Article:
22. james M

    james M Banned

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  23. james M

    james M Banned

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    Charity and Religion in Medieval Europe: James Brodman ...
    https://www.amazon.com/Charity-Religion-Medieval-Europe.../dp/0813215803

    Charity and Religion in Medieval Europe Hardcover – April 7, 2009. ... Benevolence toward the poor inmedieval Europe rested upon ideological foundations established by Christianity and was practiced by a diverse body of clerics and lay people. Charity and Religion in Medieval Europe .
     
  24. james M

    james M Banned

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    Specificities:

    Christianity finally adopted the system inherited from antiquity and adapted it to the Christian faith. Added onto what was taught in antiquity was the singing of the Psalms. During the Sixth Century, Barbarian invasions threatened civilization and monasteries became the last refuge for culture. After the Dark Age caused by these invasions, the Carolingian period saw a rebirth of education. The courteous ideal contributed to the humanisation of social relationships and respect for women increased. Emotional education progressed and the art of loving began to gain importance. The disciplines were applied for theology, and logic was used to build a rational philosophy of the church’s doctrine. Pedagogy is implemented to train men to serve God.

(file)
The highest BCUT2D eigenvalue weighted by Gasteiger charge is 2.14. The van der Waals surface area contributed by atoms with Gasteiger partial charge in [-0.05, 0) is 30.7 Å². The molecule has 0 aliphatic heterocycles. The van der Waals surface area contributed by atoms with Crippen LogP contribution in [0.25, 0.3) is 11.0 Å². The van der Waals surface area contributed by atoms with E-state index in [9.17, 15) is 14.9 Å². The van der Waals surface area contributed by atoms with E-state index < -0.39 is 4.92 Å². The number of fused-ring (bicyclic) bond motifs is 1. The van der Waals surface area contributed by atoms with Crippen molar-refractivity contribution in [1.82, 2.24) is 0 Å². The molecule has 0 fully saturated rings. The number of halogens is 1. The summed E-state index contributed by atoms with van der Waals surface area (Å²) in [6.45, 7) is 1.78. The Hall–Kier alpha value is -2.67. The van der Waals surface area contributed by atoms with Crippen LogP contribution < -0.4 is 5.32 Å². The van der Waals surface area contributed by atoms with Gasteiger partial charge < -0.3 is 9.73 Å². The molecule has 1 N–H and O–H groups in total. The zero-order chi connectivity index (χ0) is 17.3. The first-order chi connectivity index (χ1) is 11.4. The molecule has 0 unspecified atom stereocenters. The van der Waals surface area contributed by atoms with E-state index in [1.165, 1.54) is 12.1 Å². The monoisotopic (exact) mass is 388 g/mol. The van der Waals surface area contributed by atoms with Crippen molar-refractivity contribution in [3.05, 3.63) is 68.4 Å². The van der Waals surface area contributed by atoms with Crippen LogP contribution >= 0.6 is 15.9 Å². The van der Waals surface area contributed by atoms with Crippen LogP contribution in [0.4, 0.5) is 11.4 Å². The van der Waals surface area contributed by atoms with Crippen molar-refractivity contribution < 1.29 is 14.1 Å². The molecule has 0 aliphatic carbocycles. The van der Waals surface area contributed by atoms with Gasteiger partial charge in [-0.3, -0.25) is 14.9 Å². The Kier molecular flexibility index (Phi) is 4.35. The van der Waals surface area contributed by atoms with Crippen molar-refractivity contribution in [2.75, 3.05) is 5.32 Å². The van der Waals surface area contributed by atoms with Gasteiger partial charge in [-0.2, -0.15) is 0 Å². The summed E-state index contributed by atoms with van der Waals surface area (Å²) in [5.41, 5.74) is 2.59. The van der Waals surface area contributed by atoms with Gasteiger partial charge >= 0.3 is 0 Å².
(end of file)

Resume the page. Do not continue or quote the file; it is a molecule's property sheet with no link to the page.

Key concepts and important figures:

    Charlemagne, Aluin of York, Chivalric education, Aristotelian logic, The Scholastic, syllogism.
     
  25. Johnny-C

    Johnny-C Well-Known Member

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    I can see your point. But I don't think we find any 'group' to carry anything out... I think it's mostly what we contribute overall (including being involved with certain groups) over the course of our lives.

    I'd say that you yourself are more of a catalyst for change, than any group you might have in mind.